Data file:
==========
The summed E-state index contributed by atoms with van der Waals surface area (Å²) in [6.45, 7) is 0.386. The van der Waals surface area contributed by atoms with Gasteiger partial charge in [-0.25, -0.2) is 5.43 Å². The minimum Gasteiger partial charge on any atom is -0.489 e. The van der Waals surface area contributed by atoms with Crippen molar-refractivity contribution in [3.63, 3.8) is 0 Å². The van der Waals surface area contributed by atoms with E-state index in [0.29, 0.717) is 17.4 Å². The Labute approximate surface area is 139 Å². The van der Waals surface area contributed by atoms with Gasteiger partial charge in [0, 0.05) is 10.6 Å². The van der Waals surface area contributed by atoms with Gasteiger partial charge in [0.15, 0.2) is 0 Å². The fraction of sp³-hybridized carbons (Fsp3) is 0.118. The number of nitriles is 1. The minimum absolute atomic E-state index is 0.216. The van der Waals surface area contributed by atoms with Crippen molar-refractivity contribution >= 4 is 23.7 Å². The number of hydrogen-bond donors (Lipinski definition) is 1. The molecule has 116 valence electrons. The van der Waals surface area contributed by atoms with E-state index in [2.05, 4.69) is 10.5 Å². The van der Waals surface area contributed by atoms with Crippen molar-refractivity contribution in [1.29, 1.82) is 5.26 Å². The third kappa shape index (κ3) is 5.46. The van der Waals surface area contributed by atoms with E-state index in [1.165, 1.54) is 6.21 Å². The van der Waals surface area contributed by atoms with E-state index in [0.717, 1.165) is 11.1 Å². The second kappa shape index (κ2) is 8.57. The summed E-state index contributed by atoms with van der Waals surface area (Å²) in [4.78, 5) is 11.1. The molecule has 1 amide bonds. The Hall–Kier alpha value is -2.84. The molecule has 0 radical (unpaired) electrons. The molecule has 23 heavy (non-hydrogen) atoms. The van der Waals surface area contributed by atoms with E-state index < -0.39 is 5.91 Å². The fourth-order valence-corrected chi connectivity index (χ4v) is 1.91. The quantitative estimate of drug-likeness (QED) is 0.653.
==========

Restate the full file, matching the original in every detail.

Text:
The summed E-state index contributed by atoms with van der Waals surface area (Å²) in [6.45, 7) is 0.386. The van der Waals surface area contributed by atoms with Gasteiger partial charge in [-0.25, -0.2) is 5.43 Å². The minimum Gasteiger partial charge on any atom is -0.489 e. The van der Waals surface area contributed by atoms with Crippen molar-refractivity contribution in [3.63, 3.8) is 0 Å². The van der Waals surface area contributed by atoms with E-state index in [0.29, 0.717) is 17.4 Å². The Labute approximate surface area is 139 Å². The van der Waals surface area contributed by atoms with Gasteiger partial charge in [0, 0.05) is 10.6 Å². The van der Waals surface area contributed by atoms with Gasteiger partial charge in [0.15, 0.2) is 0 Å². The fraction of sp³-hybridized carbons (Fsp3) is 0.118. The number of nitriles is 1. The minimum absolute atomic E-state index is 0.216. The van der Waals surface area contributed by atoms with Crippen molar-refractivity contribution >= 4 is 23.7 Å². The number of hydrogen-bond donors (Lipinski definition) is 1. The molecule has 116 valence electrons. The van der Waals surface area contributed by atoms with E-state index in [2.05, 4.69) is 10.5 Å². The van der Waals surface area contributed by atoms with Crippen molar-refractivity contribution in [1.29, 1.82) is 5.26 Å². The third kappa shape index (κ3) is 5.46. The van der Waals surface area contributed by atoms with E-state index in [1.165, 1.54) is 6.21 Å². The van der Waals surface area contributed by atoms with E-state index in [0.717, 1.165) is 11.1 Å². The second kappa shape index (κ2) is 8.57. The summed E-state index contributed by atoms with van der Waals surface area (Å²) in [4.78, 5) is 11.1. The molecule has 1 amide bonds. The Hall–Kier alpha value is -2.84. The molecule has 0 radical (unpaired) electrons. The molecule has 23 heavy (non-hydrogen) atoms. The van der Waals surface area contributed by atoms with E-state index < -0.39 is 5.91 Å². The fourth-order valence-corrected chi connectivity index (χ4v) is 1.91. The quantitative estimate of drug-likeness (QED) is 0.653.